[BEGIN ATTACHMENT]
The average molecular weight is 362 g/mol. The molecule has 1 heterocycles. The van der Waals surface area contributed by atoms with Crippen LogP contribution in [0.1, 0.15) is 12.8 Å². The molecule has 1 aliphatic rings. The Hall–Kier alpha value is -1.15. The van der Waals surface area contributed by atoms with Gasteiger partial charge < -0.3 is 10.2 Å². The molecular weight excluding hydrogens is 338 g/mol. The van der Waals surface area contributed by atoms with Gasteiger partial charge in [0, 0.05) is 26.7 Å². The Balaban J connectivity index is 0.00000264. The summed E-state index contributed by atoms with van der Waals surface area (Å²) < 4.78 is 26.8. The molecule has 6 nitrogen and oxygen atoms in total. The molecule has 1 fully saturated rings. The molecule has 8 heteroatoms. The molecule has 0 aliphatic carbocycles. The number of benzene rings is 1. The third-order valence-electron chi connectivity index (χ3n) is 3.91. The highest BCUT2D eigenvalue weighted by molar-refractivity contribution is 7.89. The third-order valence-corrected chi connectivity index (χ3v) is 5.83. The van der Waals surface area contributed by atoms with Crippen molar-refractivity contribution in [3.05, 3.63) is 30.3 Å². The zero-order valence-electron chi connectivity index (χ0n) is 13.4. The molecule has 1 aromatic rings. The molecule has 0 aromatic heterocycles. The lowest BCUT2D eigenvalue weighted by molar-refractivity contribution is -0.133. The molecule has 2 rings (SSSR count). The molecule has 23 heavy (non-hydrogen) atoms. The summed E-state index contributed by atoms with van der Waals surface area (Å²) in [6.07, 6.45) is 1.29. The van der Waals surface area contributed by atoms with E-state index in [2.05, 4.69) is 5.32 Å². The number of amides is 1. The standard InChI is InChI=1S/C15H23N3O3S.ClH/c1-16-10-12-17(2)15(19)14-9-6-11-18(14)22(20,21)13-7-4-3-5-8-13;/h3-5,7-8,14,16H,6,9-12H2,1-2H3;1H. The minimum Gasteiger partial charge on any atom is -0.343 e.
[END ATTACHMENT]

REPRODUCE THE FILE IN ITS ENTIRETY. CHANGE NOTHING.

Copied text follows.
The average molecular weight is 362 g/mol. The molecule has 1 heterocycles. The van der Waals surface area contributed by atoms with Crippen LogP contribution in [0.1, 0.15) is 12.8 Å². The molecule has 1 aliphatic rings. The Hall–Kier alpha value is -1.15. The van der Waals surface area contributed by atoms with Gasteiger partial charge < -0.3 is 10.2 Å². The molecular weight excluding hydrogens is 338 g/mol. The van der Waals surface area contributed by atoms with Gasteiger partial charge in [0, 0.05) is 26.7 Å². The Balaban J connectivity index is 0.00000264. The summed E-state index contributed by atoms with van der Waals surface area (Å²) < 4.78 is 26.8. The molecule has 6 nitrogen and oxygen atoms in total. The molecule has 1 fully saturated rings. The molecule has 8 heteroatoms. The molecule has 0 aliphatic carbocycles. The number of benzene rings is 1. The third-order valence-electron chi connectivity index (χ3n) is 3.91. The highest BCUT2D eigenvalue weighted by molar-refractivity contribution is 7.89. The third-order valence-corrected chi connectivity index (χ3v) is 5.83. The van der Waals surface area contributed by atoms with Crippen molar-refractivity contribution in [3.05, 3.63) is 30.3 Å². The zero-order valence-electron chi connectivity index (χ0n) is 13.4. The molecule has 1 aromatic rings. The molecule has 0 aromatic heterocycles. The lowest BCUT2D eigenvalue weighted by molar-refractivity contribution is -0.133. The molecule has 2 rings (SSSR count). The molecule has 23 heavy (non-hydrogen) atoms. The summed E-state index contributed by atoms with van der Waals surface area (Å²) in [6.07, 6.45) is 1.29. The van der Waals surface area contributed by atoms with E-state index in [2.05, 4.69) is 5.32 Å². The number of amides is 1. The standard InChI is InChI=1S/C15H23N3O3S.ClH/c1-16-10-12-17(2)15(19)14-9-6-11-18(14)22(20,21)13-7-4-3-5-8-13;/h3-5,7-8,14,16H,6,9-12H2,1-2H3;1H. The minimum Gasteiger partial charge on any atom is -0.343 e.